Living Things: Gila Wilderness & Bear

Returning from the Gila wilderness, over 100 miles of winding roads through aspen and ponderosa pine; in the valley, massive cottonwood trees drink along the banks of the shallow clear-running Gila River. New friends were made in the collared lizards, golden eagles, mule deer, hummingbirds, and a black bear in the middle of the road who took us in, wanted to know why we were there.

Every sighting is a plea.

I felt this in the Gila, in the cliff dwellings of ancestors, standing in the water, taking in the energy of the ancient forest.

Every sighting is a plea that says, “We are still here.”

The more time I spend in spaces like the Gila, the more hesitant I am to return to the city.

Every sighting is a plea that says, “What are you going to do when you return? How can you help?”

The black bear ran into the forest and I craned my neck to take them in one more time before we pulled away, down the mountain into Silver City where the astounding and awe-inspiring terror of humankind’s impression upon this earth is witnessed in the gutted-out Santa Rita copper mines. There is nothing other than awe, that and a collapse from within, to know that this is heralded as Achievement. You can pull over at the copper mines, read a rusted placard declaring itself a Marvel, and stare deep into the wound.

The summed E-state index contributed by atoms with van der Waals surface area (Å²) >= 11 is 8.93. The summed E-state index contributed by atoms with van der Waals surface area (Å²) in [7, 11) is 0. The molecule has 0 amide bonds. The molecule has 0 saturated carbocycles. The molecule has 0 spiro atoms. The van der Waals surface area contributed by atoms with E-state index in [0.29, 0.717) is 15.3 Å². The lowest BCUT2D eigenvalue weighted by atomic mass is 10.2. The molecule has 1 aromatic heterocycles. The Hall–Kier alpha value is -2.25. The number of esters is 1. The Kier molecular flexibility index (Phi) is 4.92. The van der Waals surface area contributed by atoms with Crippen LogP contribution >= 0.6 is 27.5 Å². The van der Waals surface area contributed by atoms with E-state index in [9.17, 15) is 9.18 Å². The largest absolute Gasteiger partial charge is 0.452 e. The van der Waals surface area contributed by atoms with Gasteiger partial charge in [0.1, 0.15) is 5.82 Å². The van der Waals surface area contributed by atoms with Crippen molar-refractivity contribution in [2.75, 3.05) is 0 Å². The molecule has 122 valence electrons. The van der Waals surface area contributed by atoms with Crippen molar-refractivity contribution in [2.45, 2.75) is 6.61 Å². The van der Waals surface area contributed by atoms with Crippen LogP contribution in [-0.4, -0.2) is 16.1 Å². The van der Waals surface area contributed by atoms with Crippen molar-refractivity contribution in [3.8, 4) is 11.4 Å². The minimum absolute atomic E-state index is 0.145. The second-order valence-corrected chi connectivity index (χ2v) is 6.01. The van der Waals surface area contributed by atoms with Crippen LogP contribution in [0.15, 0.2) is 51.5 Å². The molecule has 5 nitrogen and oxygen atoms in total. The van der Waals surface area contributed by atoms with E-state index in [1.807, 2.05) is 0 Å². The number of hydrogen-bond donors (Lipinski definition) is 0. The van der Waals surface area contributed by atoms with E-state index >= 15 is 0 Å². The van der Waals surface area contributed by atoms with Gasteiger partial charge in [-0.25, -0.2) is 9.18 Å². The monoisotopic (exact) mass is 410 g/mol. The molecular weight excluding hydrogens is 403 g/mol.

We drove on, but unable to turn away from the earth unnaturally dispersed. Unable to shake that image away. And other mines populate, as I drive past them in my memory — the Decker Mines outside Sheridan, Wyoming; the Hull-Rust-Mahoning Mines outside Hibbing, MN.

And the black bear galloped into the forest. I lost them somewhere in the greens and browns and reds of the late August Gila wilderness.

Every sighting is a plea.

When you make contact, when your eyes drink in another who is not you, a question is posed, and you have to answer: Who and what are you willing to protect? And is it really you who needs protection?

Gila Wilderness, New Mexico, August 2017